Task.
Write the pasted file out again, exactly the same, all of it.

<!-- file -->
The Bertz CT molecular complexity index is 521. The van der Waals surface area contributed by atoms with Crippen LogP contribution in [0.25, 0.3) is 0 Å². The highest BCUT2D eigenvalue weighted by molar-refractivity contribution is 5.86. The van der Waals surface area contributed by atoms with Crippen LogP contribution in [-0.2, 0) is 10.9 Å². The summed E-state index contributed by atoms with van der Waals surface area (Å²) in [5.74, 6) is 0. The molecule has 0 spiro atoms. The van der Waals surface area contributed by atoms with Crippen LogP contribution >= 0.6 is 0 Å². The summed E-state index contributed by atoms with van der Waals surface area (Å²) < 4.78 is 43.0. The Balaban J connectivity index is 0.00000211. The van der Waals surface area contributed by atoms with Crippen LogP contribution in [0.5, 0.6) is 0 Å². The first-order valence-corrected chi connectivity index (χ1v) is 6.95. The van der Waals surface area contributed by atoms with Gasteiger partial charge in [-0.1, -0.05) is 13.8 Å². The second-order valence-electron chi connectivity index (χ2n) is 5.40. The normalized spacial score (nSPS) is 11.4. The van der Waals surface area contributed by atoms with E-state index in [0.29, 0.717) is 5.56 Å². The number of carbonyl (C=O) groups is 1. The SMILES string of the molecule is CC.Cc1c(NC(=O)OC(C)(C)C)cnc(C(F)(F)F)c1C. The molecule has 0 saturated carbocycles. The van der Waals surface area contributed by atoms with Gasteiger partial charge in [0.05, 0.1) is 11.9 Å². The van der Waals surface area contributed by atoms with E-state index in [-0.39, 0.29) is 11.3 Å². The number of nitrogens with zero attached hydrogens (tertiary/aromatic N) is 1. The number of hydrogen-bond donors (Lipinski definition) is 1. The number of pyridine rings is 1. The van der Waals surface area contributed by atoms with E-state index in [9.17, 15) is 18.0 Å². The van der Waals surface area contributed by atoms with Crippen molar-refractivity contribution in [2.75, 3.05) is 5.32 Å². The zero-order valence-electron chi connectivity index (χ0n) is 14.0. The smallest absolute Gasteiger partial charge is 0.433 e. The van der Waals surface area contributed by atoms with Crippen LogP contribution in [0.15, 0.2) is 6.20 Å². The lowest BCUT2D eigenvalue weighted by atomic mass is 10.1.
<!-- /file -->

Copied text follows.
The Bertz CT molecular complexity index is 521. The van der Waals surface area contributed by atoms with Crippen LogP contribution in [0.25, 0.3) is 0 Å². The highest BCUT2D eigenvalue weighted by molar-refractivity contribution is 5.86. The van der Waals surface area contributed by atoms with Crippen LogP contribution in [-0.2, 0) is 10.9 Å². The summed E-state index contributed by atoms with van der Waals surface area (Å²) in [5.74, 6) is 0. The molecule has 0 spiro atoms. The van der Waals surface area contributed by atoms with Crippen LogP contribution >= 0.6 is 0 Å². The summed E-state index contributed by atoms with van der Waals surface area (Å²) < 4.78 is 43.0. The Balaban J connectivity index is 0.00000211. The van der Waals surface area contributed by atoms with Crippen LogP contribution in [0.5, 0.6) is 0 Å². The first-order valence-corrected chi connectivity index (χ1v) is 6.95. The van der Waals surface area contributed by atoms with Gasteiger partial charge in [-0.1, -0.05) is 13.8 Å². The second-order valence-electron chi connectivity index (χ2n) is 5.40. The normalized spacial score (nSPS) is 11.4. The van der Waals surface area contributed by atoms with E-state index in [0.29, 0.717) is 5.56 Å². The number of carbonyl (C=O) groups is 1. The SMILES string of the molecule is CC.Cc1c(NC(=O)OC(C)(C)C)cnc(C(F)(F)F)c1C. The molecule has 0 saturated carbocycles. The van der Waals surface area contributed by atoms with Gasteiger partial charge in [0.05, 0.1) is 11.9 Å². The van der Waals surface area contributed by atoms with E-state index in [-0.39, 0.29) is 11.3 Å². The number of nitrogens with zero attached hydrogens (tertiary/aromatic N) is 1. The number of hydrogen-bond donors (Lipinski definition) is 1. The number of pyridine rings is 1. The van der Waals surface area contributed by atoms with E-state index in [9.17, 15) is 18.0 Å². The van der Waals surface area contributed by atoms with Crippen molar-refractivity contribution in [2.75, 3.05) is 5.32 Å². The zero-order valence-electron chi connectivity index (χ0n) is 14.0. The smallest absolute Gasteiger partial charge is 0.433 e. The van der Waals surface area contributed by atoms with Crippen LogP contribution in [0.15, 0.2) is 6.20 Å². The lowest BCUT2D eigenvalue weighted by atomic mass is 10.1.